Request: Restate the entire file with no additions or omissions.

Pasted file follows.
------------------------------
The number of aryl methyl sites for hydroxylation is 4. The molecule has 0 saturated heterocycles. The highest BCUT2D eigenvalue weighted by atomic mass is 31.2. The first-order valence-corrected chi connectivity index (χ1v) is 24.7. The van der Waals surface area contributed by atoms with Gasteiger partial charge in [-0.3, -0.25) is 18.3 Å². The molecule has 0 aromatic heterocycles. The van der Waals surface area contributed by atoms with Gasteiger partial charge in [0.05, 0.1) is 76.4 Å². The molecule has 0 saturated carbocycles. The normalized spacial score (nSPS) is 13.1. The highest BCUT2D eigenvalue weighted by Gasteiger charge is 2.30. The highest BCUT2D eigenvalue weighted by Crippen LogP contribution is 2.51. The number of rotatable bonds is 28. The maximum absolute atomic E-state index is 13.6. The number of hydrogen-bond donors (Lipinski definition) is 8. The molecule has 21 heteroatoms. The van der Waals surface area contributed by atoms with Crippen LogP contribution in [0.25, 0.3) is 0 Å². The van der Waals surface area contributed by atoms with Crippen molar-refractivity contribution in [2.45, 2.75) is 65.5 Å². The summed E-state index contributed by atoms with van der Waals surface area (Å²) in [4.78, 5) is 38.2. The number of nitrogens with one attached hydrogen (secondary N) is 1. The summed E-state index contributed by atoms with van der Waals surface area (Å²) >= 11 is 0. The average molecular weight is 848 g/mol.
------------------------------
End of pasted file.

The number of aryl methyl sites for hydroxylation is 4. The molecule has 0 saturated heterocycles. The highest BCUT2D eigenvalue weighted by atomic mass is 31.2. The first-order valence-corrected chi connectivity index (χ1v) is 24.7. The van der Waals surface area contributed by atoms with Gasteiger partial charge in [-0.3, -0.25) is 18.3 Å². The molecule has 0 aromatic heterocycles. The van der Waals surface area contributed by atoms with Gasteiger partial charge in [0.05, 0.1) is 76.4 Å². The molecule has 0 saturated carbocycles. The normalized spacial score (nSPS) is 13.1. The highest BCUT2D eigenvalue weighted by Gasteiger charge is 2.30. The highest BCUT2D eigenvalue weighted by Crippen LogP contribution is 2.51. The number of rotatable bonds is 28. The maximum absolute atomic E-state index is 13.6. The number of hydrogen-bond donors (Lipinski definition) is 8. The molecule has 21 heteroatoms. The van der Waals surface area contributed by atoms with Crippen LogP contribution in [0.25, 0.3) is 0 Å². The van der Waals surface area contributed by atoms with Crippen molar-refractivity contribution in [2.45, 2.75) is 65.5 Å². The summed E-state index contributed by atoms with van der Waals surface area (Å²) in [4.78, 5) is 38.2. The number of nitrogens with one attached hydrogen (secondary N) is 1. The summed E-state index contributed by atoms with van der Waals surface area (Å²) >= 11 is 0. The average molecular weight is 848 g/mol.